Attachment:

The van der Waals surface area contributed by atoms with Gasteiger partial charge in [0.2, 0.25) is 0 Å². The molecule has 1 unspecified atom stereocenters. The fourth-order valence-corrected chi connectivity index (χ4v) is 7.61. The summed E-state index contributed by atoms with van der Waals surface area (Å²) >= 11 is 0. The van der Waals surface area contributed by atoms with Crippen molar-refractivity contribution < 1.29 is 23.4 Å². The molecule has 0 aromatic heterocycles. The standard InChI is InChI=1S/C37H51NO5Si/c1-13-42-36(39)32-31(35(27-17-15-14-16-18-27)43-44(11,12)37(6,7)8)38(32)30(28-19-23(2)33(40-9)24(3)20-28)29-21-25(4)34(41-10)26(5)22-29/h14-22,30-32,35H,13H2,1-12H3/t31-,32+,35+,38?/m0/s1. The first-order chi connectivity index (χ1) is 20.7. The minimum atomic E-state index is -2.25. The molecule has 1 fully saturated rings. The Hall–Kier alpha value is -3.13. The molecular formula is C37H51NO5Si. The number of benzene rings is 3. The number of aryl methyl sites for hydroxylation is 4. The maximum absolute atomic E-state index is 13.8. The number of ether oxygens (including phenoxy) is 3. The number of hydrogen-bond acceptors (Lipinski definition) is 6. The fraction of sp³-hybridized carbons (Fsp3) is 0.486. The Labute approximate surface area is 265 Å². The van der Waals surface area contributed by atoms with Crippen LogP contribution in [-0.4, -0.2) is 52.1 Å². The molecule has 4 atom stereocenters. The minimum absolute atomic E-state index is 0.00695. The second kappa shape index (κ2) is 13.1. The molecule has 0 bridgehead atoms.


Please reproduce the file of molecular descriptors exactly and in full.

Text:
The van der Waals surface area contributed by atoms with Gasteiger partial charge in [0.2, 0.25) is 0 Å². The molecule has 1 unspecified atom stereocenters. The fourth-order valence-corrected chi connectivity index (χ4v) is 7.61. The summed E-state index contributed by atoms with van der Waals surface area (Å²) >= 11 is 0. The van der Waals surface area contributed by atoms with Crippen molar-refractivity contribution < 1.29 is 23.4 Å². The molecule has 0 aromatic heterocycles. The standard InChI is InChI=1S/C37H51NO5Si/c1-13-42-36(39)32-31(35(27-17-15-14-16-18-27)43-44(11,12)37(6,7)8)38(32)30(28-19-23(2)33(40-9)24(3)20-28)29-21-25(4)34(41-10)26(5)22-29/h14-22,30-32,35H,13H2,1-12H3/t31-,32+,35+,38?/m0/s1. The first-order chi connectivity index (χ1) is 20.7. The minimum atomic E-state index is -2.25. The molecule has 1 fully saturated rings. The Hall–Kier alpha value is -3.13. The molecular formula is C37H51NO5Si. The number of benzene rings is 3. The number of aryl methyl sites for hydroxylation is 4. The maximum absolute atomic E-state index is 13.8. The number of ether oxygens (including phenoxy) is 3. The number of hydrogen-bond acceptors (Lipinski definition) is 6. The fraction of sp³-hybridized carbons (Fsp3) is 0.486. The Labute approximate surface area is 265 Å². The van der Waals surface area contributed by atoms with Crippen LogP contribution in [-0.4, -0.2) is 52.1 Å². The molecule has 4 atom stereocenters. The minimum absolute atomic E-state index is 0.00695. The second kappa shape index (κ2) is 13.1. The molecule has 0 bridgehead atoms.